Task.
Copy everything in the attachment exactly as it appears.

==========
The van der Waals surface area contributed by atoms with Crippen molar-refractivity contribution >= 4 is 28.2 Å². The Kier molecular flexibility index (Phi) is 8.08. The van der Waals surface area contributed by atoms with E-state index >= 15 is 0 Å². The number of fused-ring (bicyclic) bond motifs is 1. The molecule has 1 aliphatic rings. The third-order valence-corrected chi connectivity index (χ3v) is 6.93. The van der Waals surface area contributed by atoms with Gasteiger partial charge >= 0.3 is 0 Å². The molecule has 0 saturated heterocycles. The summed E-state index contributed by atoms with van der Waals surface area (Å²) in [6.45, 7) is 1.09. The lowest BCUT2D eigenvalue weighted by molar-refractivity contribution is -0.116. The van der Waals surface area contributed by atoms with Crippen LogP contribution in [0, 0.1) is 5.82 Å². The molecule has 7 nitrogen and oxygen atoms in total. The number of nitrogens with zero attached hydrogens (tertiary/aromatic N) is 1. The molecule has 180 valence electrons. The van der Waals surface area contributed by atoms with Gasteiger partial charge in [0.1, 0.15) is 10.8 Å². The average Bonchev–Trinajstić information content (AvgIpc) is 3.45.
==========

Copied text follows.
The van der Waals surface area contributed by atoms with Crippen molar-refractivity contribution >= 4 is 28.2 Å². The Kier molecular flexibility index (Phi) is 8.08. The van der Waals surface area contributed by atoms with E-state index >= 15 is 0 Å². The number of fused-ring (bicyclic) bond motifs is 1. The molecule has 1 aliphatic rings. The third-order valence-corrected chi connectivity index (χ3v) is 6.93. The van der Waals surface area contributed by atoms with Gasteiger partial charge >= 0.3 is 0 Å². The molecule has 0 saturated heterocycles. The summed E-state index contributed by atoms with van der Waals surface area (Å²) in [6.45, 7) is 1.09. The lowest BCUT2D eigenvalue weighted by molar-refractivity contribution is -0.116. The van der Waals surface area contributed by atoms with Crippen LogP contribution in [0, 0.1) is 5.82 Å². The molecule has 7 nitrogen and oxygen atoms in total. The number of nitrogens with zero attached hydrogens (tertiary/aromatic N) is 1. The molecule has 180 valence electrons. The van der Waals surface area contributed by atoms with Gasteiger partial charge in [0.1, 0.15) is 10.8 Å². The average Bonchev–Trinajstić information content (AvgIpc) is 3.45.